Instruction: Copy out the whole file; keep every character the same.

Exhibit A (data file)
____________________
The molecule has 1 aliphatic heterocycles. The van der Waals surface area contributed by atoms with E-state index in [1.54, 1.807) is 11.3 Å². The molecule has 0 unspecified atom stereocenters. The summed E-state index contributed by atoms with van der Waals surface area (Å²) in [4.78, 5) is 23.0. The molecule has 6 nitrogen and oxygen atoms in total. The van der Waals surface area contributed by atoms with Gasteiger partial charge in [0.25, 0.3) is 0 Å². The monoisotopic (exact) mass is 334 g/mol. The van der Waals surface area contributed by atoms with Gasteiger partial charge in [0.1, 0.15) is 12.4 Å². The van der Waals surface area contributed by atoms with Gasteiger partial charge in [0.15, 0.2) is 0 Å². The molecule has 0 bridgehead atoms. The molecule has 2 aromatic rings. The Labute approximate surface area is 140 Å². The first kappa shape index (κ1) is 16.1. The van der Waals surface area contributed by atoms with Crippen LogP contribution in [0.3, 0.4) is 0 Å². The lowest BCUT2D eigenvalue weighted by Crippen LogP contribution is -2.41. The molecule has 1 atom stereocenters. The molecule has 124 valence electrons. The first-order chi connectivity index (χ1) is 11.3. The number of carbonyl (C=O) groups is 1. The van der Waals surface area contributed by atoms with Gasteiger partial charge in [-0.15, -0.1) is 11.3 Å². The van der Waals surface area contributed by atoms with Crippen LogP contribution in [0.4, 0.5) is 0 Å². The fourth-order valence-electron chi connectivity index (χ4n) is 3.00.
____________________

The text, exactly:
The molecule has 1 aliphatic heterocycles. The van der Waals surface area contributed by atoms with E-state index in [1.54, 1.807) is 11.3 Å². The molecule has 0 unspecified atom stereocenters. The summed E-state index contributed by atoms with van der Waals surface area (Å²) in [4.78, 5) is 23.0. The molecule has 6 nitrogen and oxygen atoms in total. The van der Waals surface area contributed by atoms with Gasteiger partial charge in [0.25, 0.3) is 0 Å². The monoisotopic (exact) mass is 334 g/mol. The van der Waals surface area contributed by atoms with Gasteiger partial charge in [0.1, 0.15) is 12.4 Å². The van der Waals surface area contributed by atoms with Gasteiger partial charge in [0.15, 0.2) is 0 Å². The molecule has 0 bridgehead atoms. The molecule has 2 aromatic rings. The Labute approximate surface area is 140 Å². The first kappa shape index (κ1) is 16.1. The van der Waals surface area contributed by atoms with Crippen LogP contribution in [0.3, 0.4) is 0 Å². The lowest BCUT2D eigenvalue weighted by Crippen LogP contribution is -2.41. The molecule has 1 atom stereocenters. The molecule has 124 valence electrons. The first-order chi connectivity index (χ1) is 11.3. The number of carbonyl (C=O) groups is 1. The van der Waals surface area contributed by atoms with Gasteiger partial charge in [-0.15, -0.1) is 11.3 Å². The van der Waals surface area contributed by atoms with Crippen LogP contribution in [0.4, 0.5) is 0 Å². The fourth-order valence-electron chi connectivity index (χ4n) is 3.00.